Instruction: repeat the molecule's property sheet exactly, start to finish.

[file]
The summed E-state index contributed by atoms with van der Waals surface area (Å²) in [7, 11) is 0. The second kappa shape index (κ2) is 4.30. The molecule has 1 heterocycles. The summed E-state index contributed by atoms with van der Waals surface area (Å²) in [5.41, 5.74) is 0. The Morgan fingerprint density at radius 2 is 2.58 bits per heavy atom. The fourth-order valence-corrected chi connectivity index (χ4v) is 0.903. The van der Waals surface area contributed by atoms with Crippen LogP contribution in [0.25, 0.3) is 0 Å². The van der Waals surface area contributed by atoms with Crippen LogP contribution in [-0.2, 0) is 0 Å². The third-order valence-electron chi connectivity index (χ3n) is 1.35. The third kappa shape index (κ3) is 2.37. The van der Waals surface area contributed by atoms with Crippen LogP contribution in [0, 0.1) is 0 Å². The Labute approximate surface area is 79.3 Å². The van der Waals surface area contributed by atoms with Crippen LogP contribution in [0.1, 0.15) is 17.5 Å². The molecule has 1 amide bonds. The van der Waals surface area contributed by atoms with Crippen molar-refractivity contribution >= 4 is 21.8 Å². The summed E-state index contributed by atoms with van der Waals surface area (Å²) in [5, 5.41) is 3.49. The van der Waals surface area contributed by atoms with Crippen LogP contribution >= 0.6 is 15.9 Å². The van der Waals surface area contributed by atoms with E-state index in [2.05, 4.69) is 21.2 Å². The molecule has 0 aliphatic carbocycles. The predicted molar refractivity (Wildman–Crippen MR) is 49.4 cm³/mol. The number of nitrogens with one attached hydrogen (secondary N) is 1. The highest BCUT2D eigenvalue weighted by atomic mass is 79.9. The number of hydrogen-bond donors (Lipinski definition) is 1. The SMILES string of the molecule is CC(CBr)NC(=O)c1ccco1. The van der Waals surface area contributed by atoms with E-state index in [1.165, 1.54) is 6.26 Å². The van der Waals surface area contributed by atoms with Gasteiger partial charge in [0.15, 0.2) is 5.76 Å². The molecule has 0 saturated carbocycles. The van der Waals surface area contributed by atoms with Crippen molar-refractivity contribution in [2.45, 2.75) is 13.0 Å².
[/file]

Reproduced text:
The summed E-state index contributed by atoms with van der Waals surface area (Å²) in [7, 11) is 0. The second kappa shape index (κ2) is 4.30. The molecule has 1 heterocycles. The summed E-state index contributed by atoms with van der Waals surface area (Å²) in [5.41, 5.74) is 0. The Morgan fingerprint density at radius 2 is 2.58 bits per heavy atom. The fourth-order valence-corrected chi connectivity index (χ4v) is 0.903. The van der Waals surface area contributed by atoms with Crippen LogP contribution in [0.25, 0.3) is 0 Å². The van der Waals surface area contributed by atoms with Crippen LogP contribution in [-0.2, 0) is 0 Å². The third-order valence-electron chi connectivity index (χ3n) is 1.35. The third kappa shape index (κ3) is 2.37. The van der Waals surface area contributed by atoms with Crippen LogP contribution in [0, 0.1) is 0 Å². The Labute approximate surface area is 79.3 Å². The van der Waals surface area contributed by atoms with Crippen LogP contribution in [0.1, 0.15) is 17.5 Å². The molecule has 1 amide bonds. The van der Waals surface area contributed by atoms with Crippen molar-refractivity contribution >= 4 is 21.8 Å². The summed E-state index contributed by atoms with van der Waals surface area (Å²) in [5, 5.41) is 3.49. The van der Waals surface area contributed by atoms with Crippen LogP contribution >= 0.6 is 15.9 Å². The van der Waals surface area contributed by atoms with E-state index in [2.05, 4.69) is 21.2 Å². The molecule has 0 aliphatic carbocycles. The predicted molar refractivity (Wildman–Crippen MR) is 49.4 cm³/mol. The number of nitrogens with one attached hydrogen (secondary N) is 1. The highest BCUT2D eigenvalue weighted by atomic mass is 79.9. The number of hydrogen-bond donors (Lipinski definition) is 1. The SMILES string of the molecule is CC(CBr)NC(=O)c1ccco1. The van der Waals surface area contributed by atoms with E-state index in [1.165, 1.54) is 6.26 Å². The van der Waals surface area contributed by atoms with Gasteiger partial charge in [0.15, 0.2) is 5.76 Å². The molecule has 0 saturated carbocycles. The van der Waals surface area contributed by atoms with Crippen molar-refractivity contribution in [2.45, 2.75) is 13.0 Å².